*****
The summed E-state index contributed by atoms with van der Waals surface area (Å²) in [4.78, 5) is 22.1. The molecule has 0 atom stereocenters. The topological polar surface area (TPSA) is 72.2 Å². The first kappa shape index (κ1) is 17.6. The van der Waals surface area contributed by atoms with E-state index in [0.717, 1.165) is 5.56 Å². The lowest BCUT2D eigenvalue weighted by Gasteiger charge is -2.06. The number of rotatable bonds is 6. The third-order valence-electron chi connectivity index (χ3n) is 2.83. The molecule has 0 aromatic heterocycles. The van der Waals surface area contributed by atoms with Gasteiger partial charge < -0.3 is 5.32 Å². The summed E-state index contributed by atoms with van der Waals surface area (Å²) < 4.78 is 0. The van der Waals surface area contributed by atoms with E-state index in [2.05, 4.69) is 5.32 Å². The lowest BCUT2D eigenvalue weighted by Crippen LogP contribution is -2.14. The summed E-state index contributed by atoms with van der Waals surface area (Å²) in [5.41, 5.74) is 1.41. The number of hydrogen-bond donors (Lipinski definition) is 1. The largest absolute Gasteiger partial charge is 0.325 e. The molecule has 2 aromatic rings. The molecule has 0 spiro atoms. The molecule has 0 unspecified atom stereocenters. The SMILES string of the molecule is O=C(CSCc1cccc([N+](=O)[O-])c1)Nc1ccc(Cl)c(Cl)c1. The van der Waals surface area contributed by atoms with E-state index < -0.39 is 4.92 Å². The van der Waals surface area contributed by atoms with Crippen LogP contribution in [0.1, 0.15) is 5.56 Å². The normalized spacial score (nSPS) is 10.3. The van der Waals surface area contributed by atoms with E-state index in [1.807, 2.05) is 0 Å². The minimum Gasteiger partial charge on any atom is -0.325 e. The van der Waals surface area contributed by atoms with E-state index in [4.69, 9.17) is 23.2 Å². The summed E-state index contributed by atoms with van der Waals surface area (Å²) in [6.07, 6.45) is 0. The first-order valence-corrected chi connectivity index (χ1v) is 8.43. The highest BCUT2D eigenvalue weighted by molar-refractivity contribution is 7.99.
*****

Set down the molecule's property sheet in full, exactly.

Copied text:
The summed E-state index contributed by atoms with van der Waals surface area (Å²) in [4.78, 5) is 22.1. The molecule has 0 atom stereocenters. The topological polar surface area (TPSA) is 72.2 Å². The first kappa shape index (κ1) is 17.6. The van der Waals surface area contributed by atoms with E-state index in [0.717, 1.165) is 5.56 Å². The lowest BCUT2D eigenvalue weighted by Gasteiger charge is -2.06. The number of rotatable bonds is 6. The third-order valence-electron chi connectivity index (χ3n) is 2.83. The molecule has 0 aromatic heterocycles. The van der Waals surface area contributed by atoms with Gasteiger partial charge < -0.3 is 5.32 Å². The summed E-state index contributed by atoms with van der Waals surface area (Å²) < 4.78 is 0. The van der Waals surface area contributed by atoms with E-state index in [2.05, 4.69) is 5.32 Å². The lowest BCUT2D eigenvalue weighted by Crippen LogP contribution is -2.14. The summed E-state index contributed by atoms with van der Waals surface area (Å²) in [5.41, 5.74) is 1.41. The number of hydrogen-bond donors (Lipinski definition) is 1. The largest absolute Gasteiger partial charge is 0.325 e. The molecule has 2 aromatic rings. The molecule has 0 spiro atoms. The molecule has 0 unspecified atom stereocenters. The SMILES string of the molecule is O=C(CSCc1cccc([N+](=O)[O-])c1)Nc1ccc(Cl)c(Cl)c1. The van der Waals surface area contributed by atoms with E-state index < -0.39 is 4.92 Å². The van der Waals surface area contributed by atoms with Crippen LogP contribution in [0.1, 0.15) is 5.56 Å². The normalized spacial score (nSPS) is 10.3. The van der Waals surface area contributed by atoms with E-state index in [1.807, 2.05) is 0 Å². The minimum Gasteiger partial charge on any atom is -0.325 e. The van der Waals surface area contributed by atoms with E-state index in [4.69, 9.17) is 23.2 Å². The summed E-state index contributed by atoms with van der Waals surface area (Å²) in [6.07, 6.45) is 0. The first-order valence-corrected chi connectivity index (χ1v) is 8.43. The highest BCUT2D eigenvalue weighted by molar-refractivity contribution is 7.99.